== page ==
An uptick in litigation targeting directors and officers is a likely consequence of the Covid-19 pandemic
UK insurers are preparing for fresh class action lawsuits and coronavirus-related directors and officers (D&O) claims to be brought by shareholders, staff and customers after two legal cases were filed in the US recently.
This is according to Reuters.
Both claimants in these cases accused companies of making misleading statements about coronavirus, their plans to sell products, or boost share prices. Similar cases could follow in Britain as well as other parts of the world.
“An uptick in litigation targeting directors and officers across industry sectors is one likely, and unwelcome, consequence” of the coronavirus pandemic, said James Whitaker, partner at law firm Mayer Brown.
Recouping the cost
Firms that face legal action use D&O insurance to pay their executives’ defence costs and any penalties awarded by the courts.
Although many classes of insurance, such as business interruption (BI) and event cancellation, exclude epidemics, D&O insurance usually provides cover - brokers said this could be a rare avenue for companies to recoup costs triggered by Covid-19.
The global market for D&O insurance across London, the U.S. and Bermuda provides around $600-700m of cover, cited Christine Williams, chief operating officer for broker Aon’s financial services group.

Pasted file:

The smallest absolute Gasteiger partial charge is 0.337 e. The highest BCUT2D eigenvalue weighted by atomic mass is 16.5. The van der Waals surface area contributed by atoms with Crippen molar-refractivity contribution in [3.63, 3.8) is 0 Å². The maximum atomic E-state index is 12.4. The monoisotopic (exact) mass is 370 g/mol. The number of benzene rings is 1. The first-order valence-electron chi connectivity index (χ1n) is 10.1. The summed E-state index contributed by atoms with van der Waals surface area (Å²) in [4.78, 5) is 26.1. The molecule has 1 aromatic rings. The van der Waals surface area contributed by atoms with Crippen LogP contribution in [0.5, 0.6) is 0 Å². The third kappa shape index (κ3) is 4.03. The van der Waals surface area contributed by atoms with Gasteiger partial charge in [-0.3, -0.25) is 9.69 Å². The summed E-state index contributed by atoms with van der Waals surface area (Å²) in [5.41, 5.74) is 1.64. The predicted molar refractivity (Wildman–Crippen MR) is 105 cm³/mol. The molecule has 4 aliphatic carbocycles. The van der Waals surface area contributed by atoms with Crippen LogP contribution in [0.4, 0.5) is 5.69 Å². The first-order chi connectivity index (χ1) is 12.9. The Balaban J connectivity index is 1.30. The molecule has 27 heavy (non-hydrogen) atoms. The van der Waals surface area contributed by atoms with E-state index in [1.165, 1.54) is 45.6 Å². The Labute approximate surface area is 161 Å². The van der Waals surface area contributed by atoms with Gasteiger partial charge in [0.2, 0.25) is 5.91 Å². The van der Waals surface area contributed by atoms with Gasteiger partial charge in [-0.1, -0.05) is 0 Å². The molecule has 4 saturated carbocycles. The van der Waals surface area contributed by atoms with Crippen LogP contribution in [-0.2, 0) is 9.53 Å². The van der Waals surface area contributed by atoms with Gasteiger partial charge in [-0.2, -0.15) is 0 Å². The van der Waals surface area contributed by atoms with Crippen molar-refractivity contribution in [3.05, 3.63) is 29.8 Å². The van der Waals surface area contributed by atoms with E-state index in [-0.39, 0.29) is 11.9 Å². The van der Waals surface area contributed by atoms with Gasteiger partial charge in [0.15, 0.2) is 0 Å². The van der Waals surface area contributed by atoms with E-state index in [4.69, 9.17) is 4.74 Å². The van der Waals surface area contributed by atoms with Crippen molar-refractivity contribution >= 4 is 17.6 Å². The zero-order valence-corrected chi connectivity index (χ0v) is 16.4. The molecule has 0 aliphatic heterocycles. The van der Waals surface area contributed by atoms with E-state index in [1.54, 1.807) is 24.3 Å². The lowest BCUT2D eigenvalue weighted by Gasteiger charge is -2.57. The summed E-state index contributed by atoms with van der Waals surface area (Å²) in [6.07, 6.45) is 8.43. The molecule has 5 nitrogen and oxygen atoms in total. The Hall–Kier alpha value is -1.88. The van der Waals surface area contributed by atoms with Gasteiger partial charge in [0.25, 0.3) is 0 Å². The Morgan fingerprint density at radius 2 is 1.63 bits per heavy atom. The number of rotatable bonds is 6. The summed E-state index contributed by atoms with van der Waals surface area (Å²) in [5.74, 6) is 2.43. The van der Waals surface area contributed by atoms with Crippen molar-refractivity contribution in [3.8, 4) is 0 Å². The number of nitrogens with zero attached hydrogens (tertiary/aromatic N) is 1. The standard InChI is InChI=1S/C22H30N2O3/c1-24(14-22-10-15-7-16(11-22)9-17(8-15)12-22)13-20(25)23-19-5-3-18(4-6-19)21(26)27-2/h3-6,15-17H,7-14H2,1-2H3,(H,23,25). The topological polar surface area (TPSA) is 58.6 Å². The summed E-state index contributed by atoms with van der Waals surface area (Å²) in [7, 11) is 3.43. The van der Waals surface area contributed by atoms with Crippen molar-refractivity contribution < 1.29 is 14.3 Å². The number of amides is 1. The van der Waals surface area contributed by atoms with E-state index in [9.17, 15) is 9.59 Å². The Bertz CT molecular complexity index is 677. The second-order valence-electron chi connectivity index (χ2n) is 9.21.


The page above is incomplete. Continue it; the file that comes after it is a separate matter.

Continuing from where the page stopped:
She added that recent years have proved challenging for D&O insurance, as legal cases and awards have mounted, pushing up premiums and reducing the amount of cover offered - the coronavirus outbreak would likely exacerbate this.
For example, one shareholder of Inovio Pharmaceuticals filed a class action complaint on 16 March against the firm and its chief executive, citing “misstatements” that the company had developed a coronavirus vaccine in three hours, according to Reuters.
Meanwhile, a securities fraud class action lawsuit was filed against Norwegian Cruise Line Holdings, its chief executive and chief financial officer on 18 March; this claimed that the company made misleading statements about the virus to encourage customers to book cruises.
“The pressure on insurers will be significant, while the legal costs will also be huge,” said AFL Insurance Brokers chairman Toby Esser.
It could mean that insurers avoid covering such claims in future.
“We are starting to see insurers looking at the potential for specific Covid-19 exclusions going forward,” said Beth Thurston, head of management liability, UK and Ireland at Marsh.
Ian Roberts, managing partner of law firm Clyde and Co in Singapore, said D&O policies could exclude claims arising from bodily injury or illness - and that insurers may be considering this.
Lloyd’s and other London commercial insurers account for the bulk of D&O business.
However, the International Underwriting Association (IUA), the trade body for London commercial insurers outside the Lloyd’s market, said feedback from its members showed few were applying exclusions so far.
“This is a developing situation and things may change in the future, but currently the market appears to be evaluating exposures by asking more questions rather than simply excluding,” an IUA spokesperson said.